Acting Attorney General Matthew J. Platkin today announced a $141 million settlement with the financial software company Intuit Inc. that resolves a multistate investigation into claims Intuit misled consumers into paying for online tax preparation services instead of using the company’s free service offerings.
Under an Assurance of Voluntary Compliance (AVC) filed with the Division of Consumer Affairs today as part of the multistate settlement, more than 70,000 New Jersey consumers who were misled into purchasing paid versions of Intuit’s TurboTax software product will receive a total of approximately $2.15 million in direct restitution.
New Jersey was part of the Executive Committee leading the states’ investigation of Intuit’s marketing and sales practices.
Overall, 4,472,788 consumers across all 50 states, the District of Columbia and U.S. territories will receive restitution paid by the company.
The states’ investigation centered on claims that Intuit used deceptive web tactics to conceal the existence of a genuinely no-cost, do-it-yourself online tax program that Intuit offered for low-and-middle-income users under an agreement with the Internal Revenue Service (IRS) and, at the same time, duped consumers who were seeking the free tax help Intuit promoted in TV commercials into upgrading to costly paid products.
“This settlement puts millions of dollars back in the pockets of New Jersey taxpayers who got scammed by Intuit’s misleading advertisements, hidden costs, and bait-and-switch tactics,” said Acting Attorney General Platkin.
“Any company that engages in this kind of conduct should be held accountable, and I am proud of the role that our office played in delivering justice in this case.”
Intuit offers do-it-yourself online tax preparation software under the TurboTax trademark.
The multistate investigation focused on an alleged pattern of deceptive practices employed by the company starting, at the latest, in 2016.
As part of the IRS Free File Program, Intuit (and other tax preparation companies) for many years offered a no-cost online tax preparation and filing program to low-and-middle-income taxpayers, as well as to active-duty military service members.
Through Intuit’s version of the Free File program, eligible consumers could file their federal tax returns by visiting IRS’s own “IRS.gov” web page or could access the same program via an Intuit web page set up, especially for the purpose.
Over the years, Intuit renamed this no-cost program multiple times, all the while advertising and selling another completely separate online tax return software product housed on a separate Intuit web page.
This other product line – known as the TurboTax Free Edition – is actually free to only about one-third of all users.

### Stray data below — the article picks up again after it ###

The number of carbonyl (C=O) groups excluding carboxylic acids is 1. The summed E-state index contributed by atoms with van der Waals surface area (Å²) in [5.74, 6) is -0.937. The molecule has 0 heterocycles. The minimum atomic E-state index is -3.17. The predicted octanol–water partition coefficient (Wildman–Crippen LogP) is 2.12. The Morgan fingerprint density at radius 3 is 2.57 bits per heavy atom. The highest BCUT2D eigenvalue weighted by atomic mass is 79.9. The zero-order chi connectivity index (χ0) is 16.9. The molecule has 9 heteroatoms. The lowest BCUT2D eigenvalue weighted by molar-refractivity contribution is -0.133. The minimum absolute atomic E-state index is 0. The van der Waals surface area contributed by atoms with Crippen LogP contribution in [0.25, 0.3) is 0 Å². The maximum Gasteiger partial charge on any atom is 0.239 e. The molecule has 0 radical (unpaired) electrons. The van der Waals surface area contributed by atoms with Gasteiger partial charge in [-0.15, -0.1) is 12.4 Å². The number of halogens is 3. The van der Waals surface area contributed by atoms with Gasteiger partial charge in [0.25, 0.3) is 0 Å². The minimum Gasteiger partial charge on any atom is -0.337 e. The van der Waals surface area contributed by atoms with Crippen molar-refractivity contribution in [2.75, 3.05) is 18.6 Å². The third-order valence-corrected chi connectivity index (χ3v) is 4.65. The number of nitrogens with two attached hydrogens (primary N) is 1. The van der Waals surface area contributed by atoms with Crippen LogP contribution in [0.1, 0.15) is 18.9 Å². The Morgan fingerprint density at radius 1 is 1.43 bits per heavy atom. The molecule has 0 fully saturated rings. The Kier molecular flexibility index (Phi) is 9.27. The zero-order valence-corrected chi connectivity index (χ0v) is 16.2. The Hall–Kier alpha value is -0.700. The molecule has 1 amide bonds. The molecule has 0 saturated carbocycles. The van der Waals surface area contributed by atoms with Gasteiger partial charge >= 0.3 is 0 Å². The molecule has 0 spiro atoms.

Most other users end up having to upgrade to paid versions of the software dubbed Premier, Deluxe, and Self-Employed.
Among other things, the states’ investigation found that Intuit – concerned that its IRS-contracted, no-cost program was harming its bottom line – used frequent and confusing product name changes and complex web search “deindexing” tactics to hide the no-cost program’s existence from web searches.
This resulted in consumers who went online in search of the no-cost program finding instead Intuit’s commercial TurboTax web page, which appeared to promise free tax return filing software under the “Free Edition” program name, but in most cases ended up costing users anywhere from $59.99 to $119.99 in software upgrades.
The states’ investigation found that Intuit aggressively marketed its commercial TurboTax Free Edition and misrepresented the eligibility criteria for it, both on its home page and in its television advertising – most notably in a series of since-removed commercials in which the only dialogue among the participants was “free, free, free.”
Intuit also put in place a series of blocks – known as “hard stops” – in its commercial Free Edition program that would halt consumers drawn by the prospect of free tax help partway through the process and note that they could not complete their tax filing until they purchased software upgrades.
According to the AVC, between 2017 and 2021, Intuit’s failure to disclose eligibility for its IRS-hosted Free File version to eligible consumers cost those consumers more than $100 million because they ended up using the TurboTax Free Edition software instead and were forced to purchase upgrades to complete the process and file their taxes.
In addition to the requirement that Intuit pays restitution to affected consumers, today’s settlement includes a number of other non-monetary terms aimed at protecting consumers going forward. Among other things, Intuit must:
- Avoid making claims that consumers can only file their taxes online accurately if they use a TurboTax paid product
- Disclose clearly and conspicuously in any advertising of its “free” tax preparation products that eligibility limitations may apply and that not all taxpayers will qualify for the free product
- Refrain from airing its “free, free, free” video advertisements in any medium or from airing ads that are “substantially similar” in their repetition of the word free
- Take reasonable steps to design all TurboTax products to inform consumers using the software “at the earliest point it is reasonably possible” whether they will or will not be eligible to file for free using the product
- Submit annual reports to a multistate Oversight Committee certifying its compliance with the terms of today’s settlement and detailing that compliance
Under the AVC, restitution funds will be distributed to eligible TurboTax consumers through an approved settlement Fund Administrator.
The Fund Administrator will be responsible for distributing information regarding the settlement, as well as actual restitution payments, directly to eligible consumers.
Consumers need not take any action to receive their funds.